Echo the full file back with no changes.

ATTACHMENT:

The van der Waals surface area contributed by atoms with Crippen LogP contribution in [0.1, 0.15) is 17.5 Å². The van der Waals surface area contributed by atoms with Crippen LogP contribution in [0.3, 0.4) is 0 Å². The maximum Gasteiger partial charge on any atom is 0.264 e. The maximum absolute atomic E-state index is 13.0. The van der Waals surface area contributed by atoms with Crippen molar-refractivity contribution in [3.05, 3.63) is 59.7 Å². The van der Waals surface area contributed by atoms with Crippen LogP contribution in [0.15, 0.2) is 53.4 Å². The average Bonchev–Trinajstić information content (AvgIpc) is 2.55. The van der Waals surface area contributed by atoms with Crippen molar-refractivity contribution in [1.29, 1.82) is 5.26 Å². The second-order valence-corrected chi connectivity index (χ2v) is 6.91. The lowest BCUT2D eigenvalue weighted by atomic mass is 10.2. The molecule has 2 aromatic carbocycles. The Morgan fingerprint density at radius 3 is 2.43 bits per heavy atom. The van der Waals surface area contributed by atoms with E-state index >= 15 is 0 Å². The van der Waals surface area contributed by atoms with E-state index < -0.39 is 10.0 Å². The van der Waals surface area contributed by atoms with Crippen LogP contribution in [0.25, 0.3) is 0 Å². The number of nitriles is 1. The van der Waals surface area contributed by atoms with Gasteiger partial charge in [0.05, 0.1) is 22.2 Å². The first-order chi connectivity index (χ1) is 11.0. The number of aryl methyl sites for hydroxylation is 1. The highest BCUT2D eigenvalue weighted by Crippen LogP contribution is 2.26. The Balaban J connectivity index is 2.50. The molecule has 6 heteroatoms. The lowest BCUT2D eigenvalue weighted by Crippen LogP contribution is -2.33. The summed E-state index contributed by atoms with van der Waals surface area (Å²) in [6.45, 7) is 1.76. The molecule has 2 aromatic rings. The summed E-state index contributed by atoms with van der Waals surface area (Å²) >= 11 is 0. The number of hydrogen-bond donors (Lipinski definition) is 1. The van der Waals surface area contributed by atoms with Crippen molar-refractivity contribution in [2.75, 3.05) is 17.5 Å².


The van der Waals surface area contributed by atoms with Crippen LogP contribution in [0.1, 0.15) is 17.5 Å². The van der Waals surface area contributed by atoms with Crippen LogP contribution in [0.3, 0.4) is 0 Å². The maximum Gasteiger partial charge on any atom is 0.264 e. The maximum absolute atomic E-state index is 13.0. The van der Waals surface area contributed by atoms with Crippen molar-refractivity contribution in [3.05, 3.63) is 59.7 Å². The van der Waals surface area contributed by atoms with Crippen LogP contribution in [0.15, 0.2) is 53.4 Å². The average Bonchev–Trinajstić information content (AvgIpc) is 2.55. The van der Waals surface area contributed by atoms with Crippen molar-refractivity contribution in [1.29, 1.82) is 5.26 Å². The second-order valence-corrected chi connectivity index (χ2v) is 6.91. The lowest BCUT2D eigenvalue weighted by atomic mass is 10.2. The molecule has 2 aromatic carbocycles. The Morgan fingerprint density at radius 3 is 2.43 bits per heavy atom. The van der Waals surface area contributed by atoms with E-state index >= 15 is 0 Å². The van der Waals surface area contributed by atoms with E-state index < -0.39 is 10.0 Å². The van der Waals surface area contributed by atoms with Crippen LogP contribution in [0.25, 0.3) is 0 Å². The number of nitriles is 1. The van der Waals surface area contributed by atoms with Gasteiger partial charge in [0.05, 0.1) is 22.2 Å². The first-order chi connectivity index (χ1) is 11.0. The number of aryl methyl sites for hydroxylation is 1. The highest BCUT2D eigenvalue weighted by Crippen LogP contribution is 2.26. The Balaban J connectivity index is 2.50. The molecule has 6 heteroatoms. The lowest BCUT2D eigenvalue weighted by Crippen LogP contribution is -2.33. The summed E-state index contributed by atoms with van der Waals surface area (Å²) in [6.45, 7) is 1.76. The molecule has 2 aromatic rings. The summed E-state index contributed by atoms with van der Waals surface area (Å²) >= 11 is 0. The number of hydrogen-bond donors (Lipinski definition) is 1. The van der Waals surface area contributed by atoms with Crippen molar-refractivity contribution in [2.75, 3.05) is 17.5 Å².